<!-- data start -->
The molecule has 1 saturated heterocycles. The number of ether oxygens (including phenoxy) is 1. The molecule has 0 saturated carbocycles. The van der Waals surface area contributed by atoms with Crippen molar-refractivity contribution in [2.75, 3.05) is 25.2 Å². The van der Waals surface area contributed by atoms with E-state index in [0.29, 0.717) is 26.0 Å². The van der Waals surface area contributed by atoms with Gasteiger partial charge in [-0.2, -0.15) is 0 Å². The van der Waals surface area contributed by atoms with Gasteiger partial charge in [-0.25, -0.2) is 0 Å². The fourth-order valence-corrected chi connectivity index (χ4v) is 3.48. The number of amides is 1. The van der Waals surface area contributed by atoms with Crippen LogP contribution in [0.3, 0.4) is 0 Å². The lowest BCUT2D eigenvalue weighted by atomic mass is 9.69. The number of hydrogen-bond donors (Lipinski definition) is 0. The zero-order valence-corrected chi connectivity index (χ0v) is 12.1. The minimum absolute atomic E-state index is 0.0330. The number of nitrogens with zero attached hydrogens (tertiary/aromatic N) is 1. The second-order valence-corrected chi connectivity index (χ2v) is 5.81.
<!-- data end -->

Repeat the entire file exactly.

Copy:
The molecule has 1 saturated heterocycles. The number of ether oxygens (including phenoxy) is 1. The molecule has 0 saturated carbocycles. The van der Waals surface area contributed by atoms with Crippen molar-refractivity contribution in [2.75, 3.05) is 25.2 Å². The van der Waals surface area contributed by atoms with E-state index in [0.29, 0.717) is 26.0 Å². The van der Waals surface area contributed by atoms with Gasteiger partial charge in [-0.2, -0.15) is 0 Å². The van der Waals surface area contributed by atoms with Gasteiger partial charge in [-0.25, -0.2) is 0 Å². The fourth-order valence-corrected chi connectivity index (χ4v) is 3.48. The number of amides is 1. The van der Waals surface area contributed by atoms with Crippen LogP contribution in [0.3, 0.4) is 0 Å². The lowest BCUT2D eigenvalue weighted by atomic mass is 9.69. The number of hydrogen-bond donors (Lipinski definition) is 0. The zero-order valence-corrected chi connectivity index (χ0v) is 12.1. The minimum absolute atomic E-state index is 0.0330. The number of nitrogens with zero attached hydrogens (tertiary/aromatic N) is 1. The second-order valence-corrected chi connectivity index (χ2v) is 5.81.